PRELIMINARY ESSAY. lix
east is 20 claamy (about 200 feet) high, and is covered with gold-leaf from top to bottom ;1 another of the gates has a golden steelyard over it, and also a clock showing the twelve hours of the day by means of the golden figure of a man who drops a golden ball at every hour ;2 the houses have flat terraced roofs, over which, in hot weather, water is discharged from pipes ; the costume of the sovereign, his jewelled collars and cap, his silken robe embroidered with flowers, and without any opening in front, are all in accordance with particulars to be observed in efagies of the Byzantine emperors.3 But the most convincing proof that the Chinese authors had real information about the empire of Con-
the administrators there were twelve vice-prefects, a number likely to adhere in popular accounts. Gibbon also says : " The successive casualties of inheritance and forfeiture had rendered the sovereign proprietor of many stately houses in the city and suburbs, of which twelve were appropriated to the ministers of state" (cli. liii). Gibbon is, perhaps, here building on Benjamin of Tudela, whose words closely corroborate the popular view as exhibited in the Chinese notices : Twelve princely officers govern the whole empire by (the emperor's) command; each of them inhabiting a palace at Constantinople, and possessing fortresses and cities of his own" (p. 74) .
1 The Saga of Sigurd, quoted above, says : " The Emperor Alexius had heard of King Sigurd's expedition, and ordered the City-Port of Constantinople to be opened, which is called the GoLt-TowER, through which the emperor rides when he has been long absent from Constantinople, or has made a campaign in which he has been victorious" (p. 59). The Golden Gate stood towards the south end of the western wall of the city, not on the east as said in the Chinese reports. " The western side of the city is towards the land," says Masudi, " and there rises the Golden Gate with its doors of bronze" (Prairies d' Or, ii, 319). It was built by Theodosius, and bore the inscription, " Hcec loca Theudosius decorat post fata tgranni ; Aurea Scecla gerit qui portam construit auro." (Insc. Constant., in Banduri, i, p. 156.)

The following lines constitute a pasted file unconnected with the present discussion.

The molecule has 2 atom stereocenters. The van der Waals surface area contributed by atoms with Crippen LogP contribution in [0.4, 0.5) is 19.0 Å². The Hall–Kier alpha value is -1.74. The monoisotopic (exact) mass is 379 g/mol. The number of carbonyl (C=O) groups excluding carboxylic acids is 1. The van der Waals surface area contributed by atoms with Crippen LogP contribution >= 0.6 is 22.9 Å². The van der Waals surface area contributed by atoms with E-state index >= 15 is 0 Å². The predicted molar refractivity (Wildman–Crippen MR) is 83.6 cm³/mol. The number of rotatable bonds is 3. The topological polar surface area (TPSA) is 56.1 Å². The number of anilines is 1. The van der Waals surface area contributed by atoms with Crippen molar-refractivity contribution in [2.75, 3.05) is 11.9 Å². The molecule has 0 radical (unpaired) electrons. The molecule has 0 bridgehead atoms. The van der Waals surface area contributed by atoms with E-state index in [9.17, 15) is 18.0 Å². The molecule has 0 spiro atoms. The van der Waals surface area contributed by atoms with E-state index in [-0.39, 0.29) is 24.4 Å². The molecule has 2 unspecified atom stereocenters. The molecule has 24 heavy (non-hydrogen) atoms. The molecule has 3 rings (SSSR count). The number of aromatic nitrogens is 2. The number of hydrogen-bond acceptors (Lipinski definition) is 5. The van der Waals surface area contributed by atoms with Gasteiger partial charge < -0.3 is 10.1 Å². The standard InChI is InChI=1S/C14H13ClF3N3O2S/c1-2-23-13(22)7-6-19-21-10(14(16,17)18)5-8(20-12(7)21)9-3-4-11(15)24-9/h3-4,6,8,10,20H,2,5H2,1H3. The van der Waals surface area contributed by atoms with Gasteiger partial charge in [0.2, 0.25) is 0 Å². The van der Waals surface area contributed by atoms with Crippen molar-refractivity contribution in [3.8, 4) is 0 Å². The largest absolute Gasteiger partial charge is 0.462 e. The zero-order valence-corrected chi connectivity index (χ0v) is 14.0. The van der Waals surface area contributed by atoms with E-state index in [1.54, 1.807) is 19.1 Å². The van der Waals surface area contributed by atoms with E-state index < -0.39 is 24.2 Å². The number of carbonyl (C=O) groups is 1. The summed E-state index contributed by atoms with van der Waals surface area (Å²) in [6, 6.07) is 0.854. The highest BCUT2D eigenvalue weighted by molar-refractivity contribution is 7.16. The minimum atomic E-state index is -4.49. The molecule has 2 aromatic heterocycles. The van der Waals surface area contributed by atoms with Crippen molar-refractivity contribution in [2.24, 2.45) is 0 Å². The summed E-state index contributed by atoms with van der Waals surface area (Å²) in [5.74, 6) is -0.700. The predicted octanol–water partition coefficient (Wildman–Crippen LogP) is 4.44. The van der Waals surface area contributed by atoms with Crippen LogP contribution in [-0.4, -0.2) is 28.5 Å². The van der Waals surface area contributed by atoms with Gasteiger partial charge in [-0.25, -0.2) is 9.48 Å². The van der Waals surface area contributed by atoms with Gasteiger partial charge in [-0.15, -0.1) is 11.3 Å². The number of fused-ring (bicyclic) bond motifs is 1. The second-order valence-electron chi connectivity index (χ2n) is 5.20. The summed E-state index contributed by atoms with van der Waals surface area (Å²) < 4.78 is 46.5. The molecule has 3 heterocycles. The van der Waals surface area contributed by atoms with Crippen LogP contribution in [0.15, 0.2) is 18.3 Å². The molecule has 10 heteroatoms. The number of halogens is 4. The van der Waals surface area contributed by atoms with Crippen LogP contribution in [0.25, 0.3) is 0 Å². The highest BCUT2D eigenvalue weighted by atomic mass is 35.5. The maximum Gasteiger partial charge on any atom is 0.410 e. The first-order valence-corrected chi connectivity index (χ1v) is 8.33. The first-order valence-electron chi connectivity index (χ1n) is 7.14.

2 Pauthier quotes passages from Codinus about a brazen 9nodius, etc., over the arch of Amastrianus ; but they do not seem to afford any real corroboration of this account. See Banduri, at pp. 18, 73-74; and Du-cange, p. 170. The latter, indeed, speaks of a golden horologe in the Forum of Constantine ; but this is a slip, for the original, which he cites, has XaXrtovv (p. 134).
3 The Chinese story ascribes wing-like appendages to the emperor's cap. Pauthier refers to medals as showing these ; but I have not been able to verify this. The wings attached to the cap are rather an ancient Hindu feature, and are remarkably preserved in the state costume of the kings of Burma and the sultans of Java.